Published on:

Homeland Security Opens Re-registration for Hondurans and Nicaraguans Under Temporary Protected Status

flag-1291945_640-300x210Honduran and Nicaraguan immigrants under Temporary Protected Status (TPS) can now re-register to extend their stay in the United States as the Department of Homeland Security recently announced that it will resume accepting TPS applications. Re-registration will be available from December 15, 2017, to February 13, 2018.

In 1999, Hurricane Mitch tore through much of Central America, causing massive flooding in Nicaragua and Honduras, whose citizens were to seek refuge in neighboring countries. Many of the hurricane’s survivors made their way to the U.S. where their circumstances merited Temporary Protected Status.

Temporary Protected Status is a temporary immigration status that can be acquired by individuals from countries the Secretary of Homeland Security determines unsafe to return to. Conditions that merit TPS include extraordinary and temporary conditions like armed conflict and, in the case of Honduras and Nicaragua, environmental disasters. TPS beneficiaries cannot be deported from the U.S. while under the status and can legally work in the country after obtaining employment authorization documents. They can even receive travel authorization.

In November of this year, Elaine Duke, former acting Secretary of Homeland Security, announced that current conditions in Nicaragua have since improved, which meant that the people who were displaced by the hurricane could now return home. Consequently, she set their TSP designation to end on January 5, 2019—a year after an earlier decision to terminate the program on January 5, 2018.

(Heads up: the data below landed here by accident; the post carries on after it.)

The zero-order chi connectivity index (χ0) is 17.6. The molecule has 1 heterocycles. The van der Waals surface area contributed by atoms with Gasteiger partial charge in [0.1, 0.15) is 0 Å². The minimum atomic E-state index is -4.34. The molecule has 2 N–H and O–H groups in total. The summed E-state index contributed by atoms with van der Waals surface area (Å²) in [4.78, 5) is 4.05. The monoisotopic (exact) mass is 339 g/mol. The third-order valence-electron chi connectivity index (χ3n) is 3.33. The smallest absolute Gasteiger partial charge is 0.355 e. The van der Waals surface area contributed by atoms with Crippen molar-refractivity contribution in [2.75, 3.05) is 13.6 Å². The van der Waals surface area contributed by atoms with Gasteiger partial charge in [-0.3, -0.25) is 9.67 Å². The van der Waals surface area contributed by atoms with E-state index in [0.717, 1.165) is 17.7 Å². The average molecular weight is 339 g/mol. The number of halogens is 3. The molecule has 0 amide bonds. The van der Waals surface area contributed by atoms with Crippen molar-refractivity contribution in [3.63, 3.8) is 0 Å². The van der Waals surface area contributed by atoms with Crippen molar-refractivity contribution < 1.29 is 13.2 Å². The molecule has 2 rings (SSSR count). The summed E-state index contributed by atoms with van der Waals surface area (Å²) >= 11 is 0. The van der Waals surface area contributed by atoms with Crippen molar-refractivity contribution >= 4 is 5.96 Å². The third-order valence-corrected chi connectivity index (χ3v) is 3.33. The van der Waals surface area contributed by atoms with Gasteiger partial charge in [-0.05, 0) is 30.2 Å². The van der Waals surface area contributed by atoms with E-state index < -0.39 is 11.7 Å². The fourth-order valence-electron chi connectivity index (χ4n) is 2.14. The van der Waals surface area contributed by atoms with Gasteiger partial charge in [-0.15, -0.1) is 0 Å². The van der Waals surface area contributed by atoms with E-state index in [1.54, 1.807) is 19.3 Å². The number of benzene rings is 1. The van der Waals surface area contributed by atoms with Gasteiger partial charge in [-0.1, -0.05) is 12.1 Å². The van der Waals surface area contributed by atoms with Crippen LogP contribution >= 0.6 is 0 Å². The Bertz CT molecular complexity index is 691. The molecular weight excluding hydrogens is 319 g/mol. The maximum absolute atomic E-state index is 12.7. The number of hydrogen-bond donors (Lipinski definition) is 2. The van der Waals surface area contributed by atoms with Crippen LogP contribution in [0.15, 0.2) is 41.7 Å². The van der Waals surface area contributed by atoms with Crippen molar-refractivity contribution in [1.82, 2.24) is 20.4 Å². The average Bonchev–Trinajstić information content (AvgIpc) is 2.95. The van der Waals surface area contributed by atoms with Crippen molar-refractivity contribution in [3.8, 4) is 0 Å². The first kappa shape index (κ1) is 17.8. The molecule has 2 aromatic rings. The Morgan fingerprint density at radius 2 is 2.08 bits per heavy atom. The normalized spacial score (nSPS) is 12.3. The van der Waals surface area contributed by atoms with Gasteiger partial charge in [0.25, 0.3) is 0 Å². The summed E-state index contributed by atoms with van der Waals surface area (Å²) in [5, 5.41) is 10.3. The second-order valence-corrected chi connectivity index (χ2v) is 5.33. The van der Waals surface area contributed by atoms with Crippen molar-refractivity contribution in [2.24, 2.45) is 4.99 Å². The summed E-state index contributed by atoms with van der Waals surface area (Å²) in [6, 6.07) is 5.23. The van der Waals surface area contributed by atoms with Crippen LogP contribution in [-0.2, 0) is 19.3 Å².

Meanwhile, Honduran TPS holders only have until July 5, 2018, to renew their status to re-register and apply for an employment authorization document to extend their status. It is unknown if the Hondurans—who are a much larger group—will receive a similar extension. The current Secretary will be using the 60 days before the July 5, 2018 deadline to evaluate the state of things in Honduras – using what they have assessed to decide whether the TPS for Hondurans should be terminated, extended, or re-designated.

TPS re-registrants who meet the February 13 deadline for status renewal will automatically receive extensions on their Employment Authorization Documents (EADs) valid until July 4, 2018, allowing TPS holders to carry on with their employment while awaiting the DHS’ final say on their protected status. TPS holders have been advised to consult with qualified legal professionals regarding other immigration statuses they may qualify for or obtain.

If you, or a loved one, are under Temporary Protected Status and would like to know how these designation changes might affect you, talk to the immigration law experts of the Lyttle Law Firm and discuss your legal options. Call our offices today at (512) 215.5225 to schedule a consultation with Austin immigration attorney Daniella Lyttle.